If “pe taswn i” is the long version of “'swn i”, why have I just read “petai’n i”? Also, “petaet ti’n” in place of “pe tastet ti’n” etc. Is there a different way of saying each one (I, you, he/she/it, we, you, they)??
Unfortunately it’s not as simple as “one long form, one short form” with the conditional/hypothetical ‘if’.
In the most formal construction, the forms of bod used after pe are byddwn, byddit, byddai, byddem, byddech, byddent.
As I understand it (I may have wires crossed here though - long time since I did this in Uni!), the originally spoken forms petaswn, petaset, etc came from those forms but are now also used perfectly legitimately as a written form, and yes, these get contracted to 'swn i, 'set ti, etc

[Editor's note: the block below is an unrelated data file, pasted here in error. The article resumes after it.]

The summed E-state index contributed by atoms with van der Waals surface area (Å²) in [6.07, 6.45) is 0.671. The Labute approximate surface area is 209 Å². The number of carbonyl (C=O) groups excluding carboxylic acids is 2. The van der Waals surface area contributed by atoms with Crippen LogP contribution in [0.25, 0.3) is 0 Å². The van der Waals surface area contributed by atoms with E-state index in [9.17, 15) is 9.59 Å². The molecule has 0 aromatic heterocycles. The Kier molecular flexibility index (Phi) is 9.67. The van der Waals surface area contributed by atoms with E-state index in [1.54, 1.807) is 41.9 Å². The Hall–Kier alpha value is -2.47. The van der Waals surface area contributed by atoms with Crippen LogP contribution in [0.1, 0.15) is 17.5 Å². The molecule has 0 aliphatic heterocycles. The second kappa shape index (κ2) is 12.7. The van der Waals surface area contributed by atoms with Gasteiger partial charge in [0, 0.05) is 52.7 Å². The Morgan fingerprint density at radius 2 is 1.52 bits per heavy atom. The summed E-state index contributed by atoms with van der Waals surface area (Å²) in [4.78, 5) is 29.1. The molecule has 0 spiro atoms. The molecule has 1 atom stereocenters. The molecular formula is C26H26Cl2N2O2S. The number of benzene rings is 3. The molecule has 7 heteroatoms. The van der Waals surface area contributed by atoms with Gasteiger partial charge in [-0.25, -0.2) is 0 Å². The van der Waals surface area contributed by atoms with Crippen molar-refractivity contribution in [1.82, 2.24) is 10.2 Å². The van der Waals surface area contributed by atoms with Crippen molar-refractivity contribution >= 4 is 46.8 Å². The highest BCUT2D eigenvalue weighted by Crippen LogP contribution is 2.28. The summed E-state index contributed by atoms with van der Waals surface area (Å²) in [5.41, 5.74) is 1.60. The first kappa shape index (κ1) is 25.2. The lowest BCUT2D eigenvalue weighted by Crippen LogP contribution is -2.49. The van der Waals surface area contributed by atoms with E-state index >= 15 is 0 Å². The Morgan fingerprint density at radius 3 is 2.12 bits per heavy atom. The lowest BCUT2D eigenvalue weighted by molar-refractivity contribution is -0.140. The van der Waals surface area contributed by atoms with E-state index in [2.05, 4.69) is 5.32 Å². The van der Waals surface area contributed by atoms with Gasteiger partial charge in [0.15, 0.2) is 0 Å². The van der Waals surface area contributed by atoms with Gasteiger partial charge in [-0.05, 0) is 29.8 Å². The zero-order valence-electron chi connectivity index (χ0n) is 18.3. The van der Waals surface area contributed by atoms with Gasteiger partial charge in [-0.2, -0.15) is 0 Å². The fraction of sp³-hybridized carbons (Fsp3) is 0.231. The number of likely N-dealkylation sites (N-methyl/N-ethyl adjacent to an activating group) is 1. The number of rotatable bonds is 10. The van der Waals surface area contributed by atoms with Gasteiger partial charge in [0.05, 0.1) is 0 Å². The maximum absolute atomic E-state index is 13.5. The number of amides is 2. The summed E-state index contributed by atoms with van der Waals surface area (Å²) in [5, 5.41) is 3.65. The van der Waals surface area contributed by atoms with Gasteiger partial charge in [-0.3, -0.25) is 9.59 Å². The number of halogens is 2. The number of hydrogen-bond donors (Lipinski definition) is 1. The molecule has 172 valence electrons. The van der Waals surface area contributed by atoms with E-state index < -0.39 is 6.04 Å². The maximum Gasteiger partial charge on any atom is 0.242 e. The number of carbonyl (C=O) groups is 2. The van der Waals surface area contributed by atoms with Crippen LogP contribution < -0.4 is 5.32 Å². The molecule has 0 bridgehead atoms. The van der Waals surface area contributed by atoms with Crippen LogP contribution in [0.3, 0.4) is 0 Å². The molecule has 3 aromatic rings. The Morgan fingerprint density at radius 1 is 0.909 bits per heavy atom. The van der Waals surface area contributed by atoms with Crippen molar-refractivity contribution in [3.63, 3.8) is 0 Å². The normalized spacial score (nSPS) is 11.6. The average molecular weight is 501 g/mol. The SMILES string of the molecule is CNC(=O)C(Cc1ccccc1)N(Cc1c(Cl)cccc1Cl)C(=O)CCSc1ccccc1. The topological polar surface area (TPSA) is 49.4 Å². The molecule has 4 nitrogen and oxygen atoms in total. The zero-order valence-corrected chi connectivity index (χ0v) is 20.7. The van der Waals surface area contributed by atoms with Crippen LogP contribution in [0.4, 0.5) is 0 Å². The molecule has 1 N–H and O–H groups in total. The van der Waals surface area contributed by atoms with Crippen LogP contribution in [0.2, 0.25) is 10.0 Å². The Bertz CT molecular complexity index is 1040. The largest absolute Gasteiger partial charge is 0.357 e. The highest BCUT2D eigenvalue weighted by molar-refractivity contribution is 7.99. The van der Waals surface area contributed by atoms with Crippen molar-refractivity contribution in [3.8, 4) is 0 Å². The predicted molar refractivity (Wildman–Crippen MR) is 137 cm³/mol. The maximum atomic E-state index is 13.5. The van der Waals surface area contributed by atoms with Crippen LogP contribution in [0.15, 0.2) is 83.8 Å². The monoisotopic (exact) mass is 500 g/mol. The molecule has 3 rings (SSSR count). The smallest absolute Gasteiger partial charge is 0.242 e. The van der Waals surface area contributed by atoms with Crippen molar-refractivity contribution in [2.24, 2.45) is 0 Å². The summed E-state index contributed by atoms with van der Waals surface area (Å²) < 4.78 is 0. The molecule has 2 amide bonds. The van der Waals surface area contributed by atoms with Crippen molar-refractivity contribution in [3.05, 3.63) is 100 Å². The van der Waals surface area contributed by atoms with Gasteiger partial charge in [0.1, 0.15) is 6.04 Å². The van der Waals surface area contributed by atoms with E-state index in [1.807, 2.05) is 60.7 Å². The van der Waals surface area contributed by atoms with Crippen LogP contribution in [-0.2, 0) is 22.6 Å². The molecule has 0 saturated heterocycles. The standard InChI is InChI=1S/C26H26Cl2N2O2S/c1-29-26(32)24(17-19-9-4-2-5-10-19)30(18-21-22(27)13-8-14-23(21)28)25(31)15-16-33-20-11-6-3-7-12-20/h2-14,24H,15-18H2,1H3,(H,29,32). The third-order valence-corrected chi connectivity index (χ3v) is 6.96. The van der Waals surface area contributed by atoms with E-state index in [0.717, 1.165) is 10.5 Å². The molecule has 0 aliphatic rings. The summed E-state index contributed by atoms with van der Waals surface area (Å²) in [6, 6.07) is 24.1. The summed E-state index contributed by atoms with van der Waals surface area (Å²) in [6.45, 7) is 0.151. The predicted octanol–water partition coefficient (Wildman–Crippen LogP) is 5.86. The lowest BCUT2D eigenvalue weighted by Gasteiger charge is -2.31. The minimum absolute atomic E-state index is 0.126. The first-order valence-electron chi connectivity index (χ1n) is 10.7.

But just to complicate things, both of these also have alternative contractions -
pe bawn, pe baet, pe bai, pe baem, pe baech, pe baent, as well as petawn, petaet, petae/petai, petaem, petaech, petaent.
It isn’t unusual, particularly in written Welsh, to come across these instead of the more familiar forms.
This thread does a good job of explaining:
And just know you’re not the only one baffled by it!!
Yes, that helps with when to use it. Thanks. I’m still a little confused as to when I would choose to use the pe bawn/petawn, pe baet/petaet forms though. Are they more formal uses for writing only?
Yes, very formal forms - you wouldn’t usually hear them in everyday speech.